RNA, of course, is even more interesting, because RNA gives you the identity of the cells. This [research area] is already well underway and there are lots of technologies to sequence RNA, but the faster you can read them out with Single Technology’s approach, or similar, the better.

Protein [science] is yet another area, and I've been arguing that the in situ proximity ligation technique of our spin-out Navinci has advantages over other protein detection techniques, because we can improve the specificity and we can look at more complex features of the protein, such as interactions, modifications and so forth.

On top of that, of course, anything else that you are interested in and where there are enough different events that you want to distinguish, typically can be encoded as DNA – that's done more and more now. We have the epigenome, so we want to know which parts of the genome are accessible for the transcription machinery, even if they're not currently being transcribed, which ones are ready to be transcribed? That's what you learn at the level of the epigenome, you study the nucleosomes and a technology called ATAC-seq can tell you which parts are not so hidden from view, but that are active and can be accessed by the transcription machinery. These are just some examples where we want to use DNA readout to learn more about biology.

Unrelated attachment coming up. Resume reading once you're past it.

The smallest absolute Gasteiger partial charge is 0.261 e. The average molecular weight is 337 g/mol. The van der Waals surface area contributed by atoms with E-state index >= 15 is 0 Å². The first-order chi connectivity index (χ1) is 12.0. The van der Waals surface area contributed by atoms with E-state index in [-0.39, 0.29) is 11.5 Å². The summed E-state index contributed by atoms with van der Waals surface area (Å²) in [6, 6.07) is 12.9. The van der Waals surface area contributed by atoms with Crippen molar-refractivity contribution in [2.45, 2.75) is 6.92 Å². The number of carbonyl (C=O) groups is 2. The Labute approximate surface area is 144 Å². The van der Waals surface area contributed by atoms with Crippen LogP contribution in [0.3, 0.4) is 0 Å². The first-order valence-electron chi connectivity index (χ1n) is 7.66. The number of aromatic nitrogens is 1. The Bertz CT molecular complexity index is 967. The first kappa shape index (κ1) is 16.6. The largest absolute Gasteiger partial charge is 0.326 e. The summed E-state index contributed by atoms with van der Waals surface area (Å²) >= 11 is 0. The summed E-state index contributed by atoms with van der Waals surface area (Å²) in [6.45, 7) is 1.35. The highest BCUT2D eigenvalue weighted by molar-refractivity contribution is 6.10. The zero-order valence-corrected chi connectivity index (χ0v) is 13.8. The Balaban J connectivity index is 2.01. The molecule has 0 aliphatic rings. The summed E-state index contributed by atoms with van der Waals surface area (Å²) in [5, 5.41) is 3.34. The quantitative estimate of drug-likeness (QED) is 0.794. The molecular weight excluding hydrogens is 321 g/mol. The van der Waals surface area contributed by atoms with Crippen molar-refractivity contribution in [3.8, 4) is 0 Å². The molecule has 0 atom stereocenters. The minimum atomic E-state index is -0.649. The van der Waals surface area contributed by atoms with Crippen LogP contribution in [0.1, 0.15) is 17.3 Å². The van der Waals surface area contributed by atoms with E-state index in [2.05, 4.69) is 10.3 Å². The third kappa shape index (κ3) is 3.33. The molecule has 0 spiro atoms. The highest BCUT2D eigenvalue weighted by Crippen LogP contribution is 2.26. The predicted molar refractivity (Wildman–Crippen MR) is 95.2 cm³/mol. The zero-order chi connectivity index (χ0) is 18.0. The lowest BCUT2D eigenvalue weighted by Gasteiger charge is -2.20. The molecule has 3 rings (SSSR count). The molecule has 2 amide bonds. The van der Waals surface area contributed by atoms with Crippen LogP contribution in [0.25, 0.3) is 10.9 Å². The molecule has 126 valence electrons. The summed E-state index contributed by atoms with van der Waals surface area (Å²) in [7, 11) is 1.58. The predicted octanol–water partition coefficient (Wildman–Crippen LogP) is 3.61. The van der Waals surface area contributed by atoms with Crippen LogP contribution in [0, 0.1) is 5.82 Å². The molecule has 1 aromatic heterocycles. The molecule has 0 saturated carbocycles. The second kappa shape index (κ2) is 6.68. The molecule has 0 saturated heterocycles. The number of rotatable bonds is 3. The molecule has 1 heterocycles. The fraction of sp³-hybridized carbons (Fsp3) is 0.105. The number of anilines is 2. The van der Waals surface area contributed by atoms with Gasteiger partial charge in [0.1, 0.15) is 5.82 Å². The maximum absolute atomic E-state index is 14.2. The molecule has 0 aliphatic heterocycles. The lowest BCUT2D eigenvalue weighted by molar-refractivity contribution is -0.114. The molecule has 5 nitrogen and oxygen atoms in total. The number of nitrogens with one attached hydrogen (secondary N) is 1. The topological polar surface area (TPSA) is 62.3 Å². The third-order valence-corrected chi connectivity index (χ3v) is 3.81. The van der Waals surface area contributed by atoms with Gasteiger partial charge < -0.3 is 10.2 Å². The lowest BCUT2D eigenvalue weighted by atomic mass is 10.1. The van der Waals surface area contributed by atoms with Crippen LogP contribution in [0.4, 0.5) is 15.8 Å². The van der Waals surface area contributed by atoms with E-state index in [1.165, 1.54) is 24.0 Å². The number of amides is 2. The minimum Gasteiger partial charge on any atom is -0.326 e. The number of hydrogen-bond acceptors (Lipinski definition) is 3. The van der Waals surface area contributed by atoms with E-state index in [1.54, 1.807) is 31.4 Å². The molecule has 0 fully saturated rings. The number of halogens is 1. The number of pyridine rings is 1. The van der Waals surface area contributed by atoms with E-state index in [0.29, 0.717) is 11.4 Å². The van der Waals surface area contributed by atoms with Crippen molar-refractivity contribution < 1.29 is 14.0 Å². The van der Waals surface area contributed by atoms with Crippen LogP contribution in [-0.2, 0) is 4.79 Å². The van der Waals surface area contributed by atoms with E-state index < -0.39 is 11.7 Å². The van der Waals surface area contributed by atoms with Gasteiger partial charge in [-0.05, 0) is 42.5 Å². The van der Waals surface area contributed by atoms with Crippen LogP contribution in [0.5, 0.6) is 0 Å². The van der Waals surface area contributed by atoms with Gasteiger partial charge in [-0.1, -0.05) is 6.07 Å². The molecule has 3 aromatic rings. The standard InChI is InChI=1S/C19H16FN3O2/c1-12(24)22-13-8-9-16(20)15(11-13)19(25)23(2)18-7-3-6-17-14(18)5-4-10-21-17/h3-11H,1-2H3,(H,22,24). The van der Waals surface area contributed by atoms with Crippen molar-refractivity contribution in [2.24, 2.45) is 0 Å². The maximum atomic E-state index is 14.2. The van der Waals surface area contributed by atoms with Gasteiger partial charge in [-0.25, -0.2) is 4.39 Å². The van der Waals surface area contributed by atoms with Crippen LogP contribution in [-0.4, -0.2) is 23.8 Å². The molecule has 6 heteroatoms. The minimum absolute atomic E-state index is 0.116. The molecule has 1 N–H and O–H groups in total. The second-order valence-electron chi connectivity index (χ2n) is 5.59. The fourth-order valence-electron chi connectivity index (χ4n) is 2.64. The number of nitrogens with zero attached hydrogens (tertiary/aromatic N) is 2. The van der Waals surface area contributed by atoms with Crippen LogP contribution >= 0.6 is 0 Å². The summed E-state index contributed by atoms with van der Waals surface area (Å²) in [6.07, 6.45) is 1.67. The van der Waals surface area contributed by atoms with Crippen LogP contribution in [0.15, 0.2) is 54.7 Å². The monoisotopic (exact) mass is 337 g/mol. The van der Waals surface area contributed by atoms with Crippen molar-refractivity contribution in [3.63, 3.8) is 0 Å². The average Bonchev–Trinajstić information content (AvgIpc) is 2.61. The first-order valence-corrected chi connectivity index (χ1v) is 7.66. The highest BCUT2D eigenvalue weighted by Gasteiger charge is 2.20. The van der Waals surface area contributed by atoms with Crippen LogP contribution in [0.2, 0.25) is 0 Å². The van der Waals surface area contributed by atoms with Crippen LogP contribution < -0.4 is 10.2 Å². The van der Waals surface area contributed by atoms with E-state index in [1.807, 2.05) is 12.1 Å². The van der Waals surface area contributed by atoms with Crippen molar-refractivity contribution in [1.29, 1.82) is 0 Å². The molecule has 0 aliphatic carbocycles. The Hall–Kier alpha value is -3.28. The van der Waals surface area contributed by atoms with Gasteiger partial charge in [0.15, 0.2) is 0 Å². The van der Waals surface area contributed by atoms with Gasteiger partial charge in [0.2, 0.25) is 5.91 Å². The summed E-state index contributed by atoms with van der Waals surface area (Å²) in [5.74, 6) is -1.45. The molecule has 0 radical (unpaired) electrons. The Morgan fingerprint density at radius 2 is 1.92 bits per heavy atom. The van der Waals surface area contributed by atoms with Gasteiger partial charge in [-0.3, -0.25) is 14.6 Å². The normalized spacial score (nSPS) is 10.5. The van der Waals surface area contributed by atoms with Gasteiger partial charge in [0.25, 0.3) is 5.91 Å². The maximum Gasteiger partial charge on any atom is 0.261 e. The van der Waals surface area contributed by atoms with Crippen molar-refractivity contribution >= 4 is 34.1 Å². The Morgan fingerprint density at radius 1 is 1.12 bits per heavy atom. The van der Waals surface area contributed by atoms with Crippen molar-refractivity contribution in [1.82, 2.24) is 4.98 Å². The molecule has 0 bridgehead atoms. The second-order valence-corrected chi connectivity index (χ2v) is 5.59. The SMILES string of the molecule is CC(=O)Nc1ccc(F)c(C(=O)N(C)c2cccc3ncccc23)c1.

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Q: Why is 3D sequencing interesting?

A: Sequencing started as a one-dimensional problem. You run gels and see in what order the nucleotides arrive. That only went so far. It actually gave us the whole human genome using this relatively primitive technology. Running enough of these linear reads, we eventually got there.

But, shortly after the genome was sequenced, there was a whole generation of new technologies called massively parallel sequencing or next-generation sequencing, and the general feature of them is that you sequence things in two dimensions.

You distribute your products in an area, you don't go linearly, but you can access massive amounts of templates; and once you realize that, then it's very obvious that the next place to go is the third dimension. If you can pack things in the third dimension, then you can really have large numbers of objects to sequence.